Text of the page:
Steven Robinson runs the website earthhistory.org.uk. As you might expect, it's intellectually vacant drivel with the usual moribund creationist arguments, but at least it has some originality. Here's his theory:
In this website it is suggested that the world, although created, was subsequently destroyed and thereby metamorphosed, so that its ultimate origin was hidden. This is inferred from both rocks and fossils. We cannot go all the way back to the beginning, but what has been preserved and can be investigated points back to a creation.
So God is covering his tracks?
If all the evidence suggests that the Earth and life arose by natural processes, what should we conclude? That indeed they did, or that God made them look that way? Ever heard of Occam's razor, Steven? He goes on:
‘Life’ is something different from molecules. Life has to do with consciousness. Although bacteria and plants use the same DNA language as other organisms, they are not life in the sense that animals are. Our own experience as conscious beings tells us that there is more to reality than can be accounted for by molecules, however complex their organisation.
“Life has to do with consciousness.” It should be obvious to a child that defining life in this way can't work. First, is an unconscious person dead by this definition? Second, how do you know animals are conscious in the same way that we are? Granted that cats and dogs seem to be conscious on some intuitive level (which is already difficult to define), but what about a worm or a clam? Are these animals "less alive"? There is no clear line one can draw to separate organisms that seem conscious from those that appear not to be. And if Steven concedes that plants are material objects that could have come about by natural processes, then why not animals too, since they are made from exactly the same building blocks.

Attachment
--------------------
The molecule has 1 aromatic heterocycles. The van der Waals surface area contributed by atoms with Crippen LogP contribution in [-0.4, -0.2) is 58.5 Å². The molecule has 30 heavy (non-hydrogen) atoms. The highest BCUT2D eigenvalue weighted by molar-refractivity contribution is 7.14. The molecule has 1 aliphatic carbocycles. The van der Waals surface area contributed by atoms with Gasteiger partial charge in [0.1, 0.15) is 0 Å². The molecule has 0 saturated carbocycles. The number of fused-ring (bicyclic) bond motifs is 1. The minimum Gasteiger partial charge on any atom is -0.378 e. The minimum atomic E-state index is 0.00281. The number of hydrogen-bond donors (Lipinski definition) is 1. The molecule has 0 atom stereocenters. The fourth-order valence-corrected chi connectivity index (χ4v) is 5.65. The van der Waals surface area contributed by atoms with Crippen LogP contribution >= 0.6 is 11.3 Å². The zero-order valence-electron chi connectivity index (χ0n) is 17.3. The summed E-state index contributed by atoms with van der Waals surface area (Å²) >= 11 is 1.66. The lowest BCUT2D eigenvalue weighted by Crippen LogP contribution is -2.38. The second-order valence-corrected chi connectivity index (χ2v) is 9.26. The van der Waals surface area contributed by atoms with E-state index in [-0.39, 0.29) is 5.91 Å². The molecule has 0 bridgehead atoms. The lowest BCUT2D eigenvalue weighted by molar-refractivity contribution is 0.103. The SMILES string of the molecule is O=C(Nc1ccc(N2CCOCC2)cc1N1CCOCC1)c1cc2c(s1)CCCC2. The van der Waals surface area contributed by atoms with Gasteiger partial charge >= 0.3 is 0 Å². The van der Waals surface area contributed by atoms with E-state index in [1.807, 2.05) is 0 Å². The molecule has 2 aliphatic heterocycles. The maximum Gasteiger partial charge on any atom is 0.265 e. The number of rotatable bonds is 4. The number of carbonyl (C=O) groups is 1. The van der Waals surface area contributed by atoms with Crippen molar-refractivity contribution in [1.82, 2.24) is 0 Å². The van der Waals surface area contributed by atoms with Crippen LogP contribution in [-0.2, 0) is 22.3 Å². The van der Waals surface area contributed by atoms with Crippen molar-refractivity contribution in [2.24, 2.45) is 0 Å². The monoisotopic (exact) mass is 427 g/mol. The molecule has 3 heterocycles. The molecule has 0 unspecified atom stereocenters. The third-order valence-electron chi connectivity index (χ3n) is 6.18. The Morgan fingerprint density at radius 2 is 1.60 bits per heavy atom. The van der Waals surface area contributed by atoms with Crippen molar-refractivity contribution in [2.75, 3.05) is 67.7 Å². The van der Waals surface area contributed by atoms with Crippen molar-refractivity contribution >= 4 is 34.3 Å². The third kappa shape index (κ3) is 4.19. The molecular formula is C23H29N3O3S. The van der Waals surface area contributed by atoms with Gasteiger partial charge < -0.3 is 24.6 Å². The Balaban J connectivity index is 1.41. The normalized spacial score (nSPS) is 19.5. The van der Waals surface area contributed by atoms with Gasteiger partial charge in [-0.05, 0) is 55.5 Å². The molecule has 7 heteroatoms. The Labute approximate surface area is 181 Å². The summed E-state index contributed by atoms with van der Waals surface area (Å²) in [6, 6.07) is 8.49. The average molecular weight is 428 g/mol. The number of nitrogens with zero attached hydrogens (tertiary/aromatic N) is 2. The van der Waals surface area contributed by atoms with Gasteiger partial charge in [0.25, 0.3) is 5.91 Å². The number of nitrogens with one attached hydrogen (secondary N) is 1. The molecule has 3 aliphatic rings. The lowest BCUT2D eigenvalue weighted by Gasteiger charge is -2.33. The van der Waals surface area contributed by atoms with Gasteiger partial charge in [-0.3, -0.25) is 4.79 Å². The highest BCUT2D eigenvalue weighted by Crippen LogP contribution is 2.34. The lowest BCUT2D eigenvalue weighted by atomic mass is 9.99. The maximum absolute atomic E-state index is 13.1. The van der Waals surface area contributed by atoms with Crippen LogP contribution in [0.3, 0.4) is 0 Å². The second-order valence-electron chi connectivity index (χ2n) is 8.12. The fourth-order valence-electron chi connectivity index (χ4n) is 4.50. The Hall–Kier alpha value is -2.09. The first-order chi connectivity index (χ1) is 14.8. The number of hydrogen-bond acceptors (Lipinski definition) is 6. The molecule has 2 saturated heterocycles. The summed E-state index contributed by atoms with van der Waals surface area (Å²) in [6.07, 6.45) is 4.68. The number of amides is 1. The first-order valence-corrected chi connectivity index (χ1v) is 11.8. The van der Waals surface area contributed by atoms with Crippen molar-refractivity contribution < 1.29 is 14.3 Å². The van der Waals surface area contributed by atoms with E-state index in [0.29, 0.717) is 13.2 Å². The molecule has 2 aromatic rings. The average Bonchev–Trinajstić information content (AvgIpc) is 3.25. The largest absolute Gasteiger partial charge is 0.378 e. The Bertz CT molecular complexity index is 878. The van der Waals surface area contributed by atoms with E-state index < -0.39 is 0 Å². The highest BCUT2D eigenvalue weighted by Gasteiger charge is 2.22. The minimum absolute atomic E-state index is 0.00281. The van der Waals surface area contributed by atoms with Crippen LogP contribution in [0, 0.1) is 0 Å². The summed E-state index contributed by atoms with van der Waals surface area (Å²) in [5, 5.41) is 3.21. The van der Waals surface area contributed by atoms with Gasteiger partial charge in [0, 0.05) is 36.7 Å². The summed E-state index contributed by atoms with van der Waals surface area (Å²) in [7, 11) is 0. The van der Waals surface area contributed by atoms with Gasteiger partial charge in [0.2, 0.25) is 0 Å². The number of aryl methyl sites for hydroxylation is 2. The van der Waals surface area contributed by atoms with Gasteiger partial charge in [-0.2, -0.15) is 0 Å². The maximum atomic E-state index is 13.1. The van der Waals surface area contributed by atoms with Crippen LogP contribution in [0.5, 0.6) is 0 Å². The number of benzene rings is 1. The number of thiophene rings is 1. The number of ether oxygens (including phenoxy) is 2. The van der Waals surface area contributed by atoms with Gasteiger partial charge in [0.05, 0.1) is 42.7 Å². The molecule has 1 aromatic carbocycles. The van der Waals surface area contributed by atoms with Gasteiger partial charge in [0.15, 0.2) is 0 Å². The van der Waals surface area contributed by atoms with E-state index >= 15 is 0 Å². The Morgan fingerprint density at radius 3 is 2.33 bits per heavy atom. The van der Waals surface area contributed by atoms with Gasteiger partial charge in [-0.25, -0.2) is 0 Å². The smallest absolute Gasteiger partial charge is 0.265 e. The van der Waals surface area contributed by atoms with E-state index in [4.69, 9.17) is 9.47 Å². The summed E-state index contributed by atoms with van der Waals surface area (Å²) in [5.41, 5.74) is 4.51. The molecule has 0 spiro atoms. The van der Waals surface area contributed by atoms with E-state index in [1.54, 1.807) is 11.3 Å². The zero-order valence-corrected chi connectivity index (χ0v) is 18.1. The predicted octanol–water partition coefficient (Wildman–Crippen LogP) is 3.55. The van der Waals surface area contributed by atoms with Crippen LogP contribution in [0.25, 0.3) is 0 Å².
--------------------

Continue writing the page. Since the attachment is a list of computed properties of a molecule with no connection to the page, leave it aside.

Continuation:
This is a classic example of how creation science is invariably wordy, superficial and lacking in any real substance once you probe beyond the surface and start asking about the details. Where is the evidence for this claim? Where is the data? Steven has none, just his own ill-conceived opinions.
Certain ancient oral traditions about the beginning could be an important part of the total evidence. Unless we assume at the outset that the world is billions of years old, these might go back a long way and represent an authentic collective memory of how things originated. Science seeks to build up a historical explanation that is independent of this memory, but since it addresses the same questions (‘How did the world come into being? Where did man come from? Where did animals come from?), might not each throw light on the other?
Ah here we go. Now, Steven, why only certain ancient oral traditions? How would you discriminate between the countless thousands of ancient stories, texts and traditions? Surely not based on your own particular religion? That wouldn't be very scientific, would it?